The Organisation of Islamic Cooperation has condemned applications for .islam and .halal gTLDs filed by a Turkish company, despite the applicant recently fighting off an OIC-backed objection.
Claiming to represent the world’s 1.6 billion Muslims, the OIC expressed in a November 4 letter to ICANN and its Governmental Advisory Committee:
official opposition of the Member States of the OIC towards probable authorization by the GAC allowing use of these new gTLDs .Islam and .Halal by any entity not representing the collective voice of the Muslim people.
The letter seems to have been sent in response to the GAC’s current stalemate on these two TLDs, which were applied for, uncontested, by Istanbul-based Asia Green IT System.
At the ICANN meeting in Beijing six months ago, the GAC was unable to reach a consensus to object to .islam and .halal, instead merely noting:
Some GAC members have raised sensitivities on the applications that relate to Islamic terms, specifically .islam and .halal. The GAC members concerned have noted that the applications for .islam and .halal lack community involvement and support. It is the view of these GAC members that these applications should not proceed.
As a non-consensus objection, there’s no presumption that the ICANN board of directors should reject the applications.
And it seems that the New gTLD Program Committee, which carries board powers, has been deliberately ignoring the controversy pending the resolution of two formal Community Objections.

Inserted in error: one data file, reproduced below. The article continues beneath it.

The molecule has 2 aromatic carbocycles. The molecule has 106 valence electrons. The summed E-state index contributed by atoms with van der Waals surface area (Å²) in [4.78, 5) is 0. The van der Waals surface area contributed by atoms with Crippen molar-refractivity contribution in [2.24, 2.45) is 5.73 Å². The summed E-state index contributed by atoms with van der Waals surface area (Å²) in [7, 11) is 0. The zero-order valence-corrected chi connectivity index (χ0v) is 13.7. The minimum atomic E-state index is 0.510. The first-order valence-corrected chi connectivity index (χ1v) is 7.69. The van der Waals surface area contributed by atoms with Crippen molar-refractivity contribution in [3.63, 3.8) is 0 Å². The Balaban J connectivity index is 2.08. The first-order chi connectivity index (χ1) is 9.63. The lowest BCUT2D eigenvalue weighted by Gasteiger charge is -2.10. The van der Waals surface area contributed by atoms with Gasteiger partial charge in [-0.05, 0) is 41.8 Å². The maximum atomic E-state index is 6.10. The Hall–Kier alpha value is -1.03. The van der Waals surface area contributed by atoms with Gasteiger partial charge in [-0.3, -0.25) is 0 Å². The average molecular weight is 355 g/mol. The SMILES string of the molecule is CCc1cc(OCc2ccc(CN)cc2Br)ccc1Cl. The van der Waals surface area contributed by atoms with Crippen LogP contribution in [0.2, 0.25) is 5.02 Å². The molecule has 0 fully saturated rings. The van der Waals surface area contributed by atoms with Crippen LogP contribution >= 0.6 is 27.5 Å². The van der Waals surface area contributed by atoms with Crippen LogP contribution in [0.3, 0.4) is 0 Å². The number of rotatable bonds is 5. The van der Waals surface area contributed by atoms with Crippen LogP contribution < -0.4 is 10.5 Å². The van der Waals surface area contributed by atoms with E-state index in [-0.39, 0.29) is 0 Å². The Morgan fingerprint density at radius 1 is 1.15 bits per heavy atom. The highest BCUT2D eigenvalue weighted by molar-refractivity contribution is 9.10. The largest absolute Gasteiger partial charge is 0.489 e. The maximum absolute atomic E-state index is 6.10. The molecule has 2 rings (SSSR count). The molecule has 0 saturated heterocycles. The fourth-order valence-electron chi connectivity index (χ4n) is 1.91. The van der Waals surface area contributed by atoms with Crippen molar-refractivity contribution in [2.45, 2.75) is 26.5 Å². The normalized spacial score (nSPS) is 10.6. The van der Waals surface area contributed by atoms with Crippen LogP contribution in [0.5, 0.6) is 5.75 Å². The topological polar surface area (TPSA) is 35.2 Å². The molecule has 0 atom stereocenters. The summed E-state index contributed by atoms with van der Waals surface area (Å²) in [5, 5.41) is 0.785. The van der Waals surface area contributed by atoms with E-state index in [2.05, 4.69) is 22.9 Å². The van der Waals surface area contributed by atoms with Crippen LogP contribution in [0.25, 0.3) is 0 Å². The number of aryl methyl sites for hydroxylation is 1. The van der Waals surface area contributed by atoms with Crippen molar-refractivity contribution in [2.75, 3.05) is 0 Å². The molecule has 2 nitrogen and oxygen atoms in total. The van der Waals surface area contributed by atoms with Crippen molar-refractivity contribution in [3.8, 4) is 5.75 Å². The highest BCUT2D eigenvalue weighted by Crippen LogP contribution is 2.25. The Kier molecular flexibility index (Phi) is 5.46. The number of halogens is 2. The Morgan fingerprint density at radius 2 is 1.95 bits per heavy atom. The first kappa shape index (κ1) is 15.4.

The objections were filed by the United Arab Emirates’ Telecommunications Regulatory Authority, the UAE’s ccTLD registry operator, with backing (it claimed) from the OIC.
But the TRA lost both objections, partly because the wishy-washy government-speak OIC letter it submitted in evidence failed to convince International Chamber of Commerce adjudicator Bernardo Cremades that it really did have that OIC support.
Whether the OIC really does object to Asia Green’s bids now seems beyond dispute.
In fact, the organization says it intends to pass a formal resolution containing its position on Islamic gTLDs during its Council of Foreign Ministers meeting in early December.
ICANN chair Steve Crocker has now asked the GAC to provide further guidance before it decides whether to accept or reject the two bids.
Given that a single governmental hold-out in the GAC would be enough to kill any chance of consensus, the OIC may be right to presuppose that the GAC will not fully object.
That would leave ICANN in the tricky position, for the first time in this application round, of having to decide the fate of a gTLD without the cover of a uniform international objection.
Would it reject .islam, opening the door for other gTLDs to be killed off by minority government concerns? Or would it approve the controversial strings, potentially pissing off the Muslim world?
I expect there’s at least one NGPC member — Lebanese-born Christian ICANN CEO Fadi Chehade — who would certainly not relish having to cast a vote on such a resolution.